Court criticises Home Office “failure of governance” in migrant phone seizure litigation

In a newly published judgment, the High Court has strongly criticised the Home Office for multiple breaches of its duty of candour and its duty not to mislead the court. The breaches occurred during judicial review litigation challenging the lawfulness of a blanket policy of seizing mobile phones from all migrants arriving in the UK by small boat; extracting all of the data; and retaining the phones for many months.  Indeed, in over 400 cases the phones have been unable to be returned due to failings in Home Office record keeping.

When the claim was brought, the Home Office denied the existence of the blanket policy, and opposed our clients’ claim without acknowledging that it raised serious issues that needed to be considered by the court.  Describing a series of failings over a prolonged period, the High Court criticized a “collective error of judgement” [para 38] that led to failings in the duty not to mislead the court and the duty of candour [para 39], which resulted in a “very unsatisfactory” [para 40] state of affairs.

The High Court stated that it would have taken the rare step of awarding indemnity costs against the Home Office if it had not already conceded those costs [para 5]. The judgment usefully affirmed that the Treasury Solicitor’s Guidance on the Duty of Candour reflects the law [para 16], which is important for other litigation amidst indications the government would prefer its lawyers to take a less exacting approach to their legal duties.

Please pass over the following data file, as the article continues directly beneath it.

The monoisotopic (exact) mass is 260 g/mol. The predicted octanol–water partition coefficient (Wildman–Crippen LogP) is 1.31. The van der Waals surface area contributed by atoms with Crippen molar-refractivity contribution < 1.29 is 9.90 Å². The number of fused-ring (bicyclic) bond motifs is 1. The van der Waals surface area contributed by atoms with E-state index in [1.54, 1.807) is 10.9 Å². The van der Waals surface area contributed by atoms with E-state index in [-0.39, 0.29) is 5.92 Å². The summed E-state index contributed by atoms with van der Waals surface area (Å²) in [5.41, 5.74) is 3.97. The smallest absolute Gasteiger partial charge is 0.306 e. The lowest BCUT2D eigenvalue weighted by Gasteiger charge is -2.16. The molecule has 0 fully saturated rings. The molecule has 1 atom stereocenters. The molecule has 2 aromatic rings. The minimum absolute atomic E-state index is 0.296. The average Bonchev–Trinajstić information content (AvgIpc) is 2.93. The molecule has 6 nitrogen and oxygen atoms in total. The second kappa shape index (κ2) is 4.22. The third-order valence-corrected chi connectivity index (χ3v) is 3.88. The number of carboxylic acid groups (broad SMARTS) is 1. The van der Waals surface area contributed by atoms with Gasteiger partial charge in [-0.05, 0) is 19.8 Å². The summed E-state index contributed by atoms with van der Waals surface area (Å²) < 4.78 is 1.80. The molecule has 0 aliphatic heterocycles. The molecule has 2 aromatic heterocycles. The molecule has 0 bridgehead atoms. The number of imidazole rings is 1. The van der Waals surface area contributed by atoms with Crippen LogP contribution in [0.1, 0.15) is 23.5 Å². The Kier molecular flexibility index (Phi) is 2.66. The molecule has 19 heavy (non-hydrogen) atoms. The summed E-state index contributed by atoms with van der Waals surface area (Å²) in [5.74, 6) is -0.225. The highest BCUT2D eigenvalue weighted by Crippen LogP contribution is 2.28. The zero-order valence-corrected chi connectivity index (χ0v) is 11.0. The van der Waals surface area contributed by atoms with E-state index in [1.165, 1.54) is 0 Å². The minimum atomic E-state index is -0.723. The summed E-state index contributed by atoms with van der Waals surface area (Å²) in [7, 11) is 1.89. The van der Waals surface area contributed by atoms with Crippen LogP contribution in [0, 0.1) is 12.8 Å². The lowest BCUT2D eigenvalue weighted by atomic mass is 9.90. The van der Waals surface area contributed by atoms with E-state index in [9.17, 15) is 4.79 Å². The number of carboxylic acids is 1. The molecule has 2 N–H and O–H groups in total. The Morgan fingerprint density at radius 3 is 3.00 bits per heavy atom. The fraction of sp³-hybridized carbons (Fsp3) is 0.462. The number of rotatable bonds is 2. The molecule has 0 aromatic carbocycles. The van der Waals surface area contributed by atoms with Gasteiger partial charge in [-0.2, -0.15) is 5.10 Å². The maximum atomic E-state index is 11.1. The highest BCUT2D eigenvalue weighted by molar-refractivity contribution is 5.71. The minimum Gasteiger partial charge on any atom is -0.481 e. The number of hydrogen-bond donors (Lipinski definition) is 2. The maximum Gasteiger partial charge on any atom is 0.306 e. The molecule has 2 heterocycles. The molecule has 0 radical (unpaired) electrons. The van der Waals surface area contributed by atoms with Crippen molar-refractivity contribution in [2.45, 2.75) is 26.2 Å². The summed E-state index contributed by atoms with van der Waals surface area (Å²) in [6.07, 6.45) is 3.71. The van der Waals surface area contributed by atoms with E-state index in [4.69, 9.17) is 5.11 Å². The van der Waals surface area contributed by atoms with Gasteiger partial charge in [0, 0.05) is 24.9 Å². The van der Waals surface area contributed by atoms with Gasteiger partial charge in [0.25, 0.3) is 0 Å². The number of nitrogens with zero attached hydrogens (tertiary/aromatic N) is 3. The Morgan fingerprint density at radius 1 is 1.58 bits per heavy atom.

This judgment now completes the litigation opposing migrant blanket mobile phone seizures. In its earlier judgment in March 2022 the High Court ruled that the policy was unlawful in many serious respects. The Information Commissioner’s Office is now investigating these breaches, and the Home Office is writing to those affected to alert them to the need to seek legal advice, as those affected are entitled to compensation and other remedies.

A briefing note from Gold Jennings and Deighton Pierce Glynn solicitors about the case is available here.

DPG’s clients were represented by Dan CareyOlivia Duffield and Catherine Dowle of Deighton Pierce Glynn. Gold Jennings’s by Clare Jennings and Olivia Halse. Counsel instructed were Tom Hickman KCBernadette Smith and Julianne Kerr Morrison for DPG and Tom de la Mare KCJason Pobjoy and Gayatri Sarathy instructed by Gold Jennings.

Jesuit Refugee ServiceCare4Calais and other migrant support organisations were critical in bringing this issue to light.

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